Tags » Lone Scherfig

Berlin Film Review: 'A Serious Game'

For a classic novel whose fans insist that Hjalmar Soderberg’s 1912 romance not only holds up but reads with fresh relevance today, “A Serious Game” yields a drearily old-fashioned costume drama — one that’s mired less by its turn-of-the-century setting than an unfortunate early-1980s directorial style, when such productions had a regular home on the small screen. 698 more words


REVIEW: The Riot Club

“I am sick to death of poor people,” exclaims Sam Claflin’s Alistair Ryle as he tops off a liquor-powered rant during a madcap evening of debauchery. 409 more words

Movie Reviews

What's changed in a year?

This time last year I was asked to write a long article on any topic for a film criticism module as part of my undergraduate degree. 2,456 more words


The Riot Club

Riot Club, The (2014)
★★ / ★★★★

Two first-year students at Oxford University, Miles (Max Irons) and Alistair (Sam Claflin), different in personality and temperament but both from a privileged background, are invited to join a highly exclusive group called The Riot Club, known throughout the years for recruiting only the boldest, best, and brightest yet with a proclivity toward decadence. 481 more words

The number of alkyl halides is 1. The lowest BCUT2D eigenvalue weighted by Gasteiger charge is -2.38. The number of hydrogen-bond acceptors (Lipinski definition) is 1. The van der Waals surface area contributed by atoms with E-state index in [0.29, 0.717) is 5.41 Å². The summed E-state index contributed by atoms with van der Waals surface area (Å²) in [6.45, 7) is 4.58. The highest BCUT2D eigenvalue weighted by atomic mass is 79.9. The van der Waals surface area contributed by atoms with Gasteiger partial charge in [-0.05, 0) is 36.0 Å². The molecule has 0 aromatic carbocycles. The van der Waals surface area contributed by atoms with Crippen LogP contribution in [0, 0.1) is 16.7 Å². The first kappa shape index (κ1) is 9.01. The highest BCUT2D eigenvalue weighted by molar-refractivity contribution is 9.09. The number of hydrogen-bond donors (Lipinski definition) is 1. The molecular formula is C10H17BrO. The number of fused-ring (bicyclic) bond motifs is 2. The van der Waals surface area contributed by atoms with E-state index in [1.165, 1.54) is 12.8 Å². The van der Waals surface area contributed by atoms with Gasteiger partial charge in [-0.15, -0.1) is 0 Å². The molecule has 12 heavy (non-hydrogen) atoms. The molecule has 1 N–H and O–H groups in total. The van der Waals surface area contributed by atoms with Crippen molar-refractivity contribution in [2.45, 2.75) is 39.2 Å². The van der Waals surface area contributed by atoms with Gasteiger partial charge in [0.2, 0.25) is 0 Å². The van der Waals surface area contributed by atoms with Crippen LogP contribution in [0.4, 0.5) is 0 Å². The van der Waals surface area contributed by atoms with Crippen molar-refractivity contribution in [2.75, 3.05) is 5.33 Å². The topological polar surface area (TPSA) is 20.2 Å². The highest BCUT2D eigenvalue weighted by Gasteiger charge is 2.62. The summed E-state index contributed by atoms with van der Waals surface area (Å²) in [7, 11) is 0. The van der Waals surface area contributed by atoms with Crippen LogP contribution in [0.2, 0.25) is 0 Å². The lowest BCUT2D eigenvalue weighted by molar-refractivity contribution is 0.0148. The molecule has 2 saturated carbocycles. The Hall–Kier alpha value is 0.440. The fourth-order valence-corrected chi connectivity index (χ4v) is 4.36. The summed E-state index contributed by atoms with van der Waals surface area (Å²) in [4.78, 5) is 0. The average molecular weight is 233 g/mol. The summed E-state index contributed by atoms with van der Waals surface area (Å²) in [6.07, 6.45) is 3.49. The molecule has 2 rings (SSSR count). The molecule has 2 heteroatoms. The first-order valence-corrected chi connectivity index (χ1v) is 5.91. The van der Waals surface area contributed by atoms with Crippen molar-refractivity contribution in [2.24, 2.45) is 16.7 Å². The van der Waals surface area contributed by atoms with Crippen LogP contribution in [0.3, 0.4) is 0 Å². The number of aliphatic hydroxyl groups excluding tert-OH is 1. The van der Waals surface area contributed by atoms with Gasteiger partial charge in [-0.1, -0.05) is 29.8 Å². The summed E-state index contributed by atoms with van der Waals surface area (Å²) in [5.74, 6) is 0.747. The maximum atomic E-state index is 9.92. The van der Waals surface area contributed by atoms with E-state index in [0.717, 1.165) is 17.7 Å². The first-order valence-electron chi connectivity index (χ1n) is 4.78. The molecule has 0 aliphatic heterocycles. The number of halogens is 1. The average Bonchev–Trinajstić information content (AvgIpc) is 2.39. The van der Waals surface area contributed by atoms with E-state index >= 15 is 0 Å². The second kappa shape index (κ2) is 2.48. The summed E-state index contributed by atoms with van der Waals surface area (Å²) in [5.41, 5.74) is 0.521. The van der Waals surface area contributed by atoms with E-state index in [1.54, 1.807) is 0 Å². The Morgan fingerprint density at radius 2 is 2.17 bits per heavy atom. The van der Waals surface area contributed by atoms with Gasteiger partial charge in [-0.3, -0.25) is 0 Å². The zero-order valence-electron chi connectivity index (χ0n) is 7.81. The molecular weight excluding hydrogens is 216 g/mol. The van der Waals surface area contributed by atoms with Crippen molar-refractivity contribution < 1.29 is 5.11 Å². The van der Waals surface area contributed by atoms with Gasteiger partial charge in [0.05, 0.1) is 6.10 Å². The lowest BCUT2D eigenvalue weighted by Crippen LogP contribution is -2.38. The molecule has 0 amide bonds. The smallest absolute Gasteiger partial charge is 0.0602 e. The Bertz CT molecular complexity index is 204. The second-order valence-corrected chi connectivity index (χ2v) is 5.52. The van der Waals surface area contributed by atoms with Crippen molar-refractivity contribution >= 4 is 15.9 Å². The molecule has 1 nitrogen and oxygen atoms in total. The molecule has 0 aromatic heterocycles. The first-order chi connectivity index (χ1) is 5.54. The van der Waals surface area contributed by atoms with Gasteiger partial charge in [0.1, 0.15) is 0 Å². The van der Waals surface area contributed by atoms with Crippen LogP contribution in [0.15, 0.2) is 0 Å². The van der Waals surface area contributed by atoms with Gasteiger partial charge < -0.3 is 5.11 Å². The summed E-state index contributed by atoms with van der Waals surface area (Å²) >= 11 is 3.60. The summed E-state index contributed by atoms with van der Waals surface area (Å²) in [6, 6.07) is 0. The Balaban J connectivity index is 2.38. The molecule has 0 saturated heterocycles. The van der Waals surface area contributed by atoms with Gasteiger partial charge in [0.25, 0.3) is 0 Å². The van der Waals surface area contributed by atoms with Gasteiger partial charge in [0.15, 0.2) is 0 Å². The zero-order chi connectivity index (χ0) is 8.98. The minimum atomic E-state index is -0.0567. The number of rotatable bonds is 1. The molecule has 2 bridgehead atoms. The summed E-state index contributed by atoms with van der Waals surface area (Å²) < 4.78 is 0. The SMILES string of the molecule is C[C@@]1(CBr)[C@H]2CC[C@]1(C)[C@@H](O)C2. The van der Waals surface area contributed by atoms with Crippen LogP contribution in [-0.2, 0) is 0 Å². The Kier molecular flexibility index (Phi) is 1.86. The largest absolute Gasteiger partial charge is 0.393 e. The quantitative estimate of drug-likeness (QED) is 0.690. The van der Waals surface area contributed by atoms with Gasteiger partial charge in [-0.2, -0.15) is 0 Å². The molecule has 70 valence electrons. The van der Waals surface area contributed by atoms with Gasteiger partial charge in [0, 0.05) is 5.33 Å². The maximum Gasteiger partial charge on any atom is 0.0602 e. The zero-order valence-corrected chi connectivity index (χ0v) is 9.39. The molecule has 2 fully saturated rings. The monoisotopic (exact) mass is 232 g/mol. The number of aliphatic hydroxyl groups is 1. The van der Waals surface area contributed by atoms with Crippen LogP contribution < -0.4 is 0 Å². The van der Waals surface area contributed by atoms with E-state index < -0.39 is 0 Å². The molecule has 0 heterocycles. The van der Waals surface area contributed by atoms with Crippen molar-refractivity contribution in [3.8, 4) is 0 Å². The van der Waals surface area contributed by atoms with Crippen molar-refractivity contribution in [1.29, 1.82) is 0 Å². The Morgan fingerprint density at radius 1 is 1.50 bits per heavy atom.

Well, I'm Certainly Not Going Through Life With One Hand Tied Behind My Back. -- James Dean

THROWBACK REVIEW - An Education: On the presentation of female teens in film and coming of age on the brink of the Children’s Revolution

Set in the early 1960’s, when the Beatles were still in Hamburg and Free Love was only a few years away from rattling the world, Lone Scherfig gracefully brings Lynn Barber’s memoir of her tumultuous teenage years to life in this bitter-sweet coming of age British drama. 764 more words


An Education (2009)

Dir. Lone ScherfigStarring Carey Mulligan, Peter Sarsgaard, Alfred Molina

Movies about young adults very frequently – that is, always – feel a need to tell the audience that their characters change. 1,575 more words

Actor Showcases

The Riot Club

There’s a good 20 minute stretch, halfway through Lone Scherfig’s The Riot Club, in which the film becomes an actual compelling look into the psyche of the bourgeoisie and its eternal battle against the proletariat. 100 more words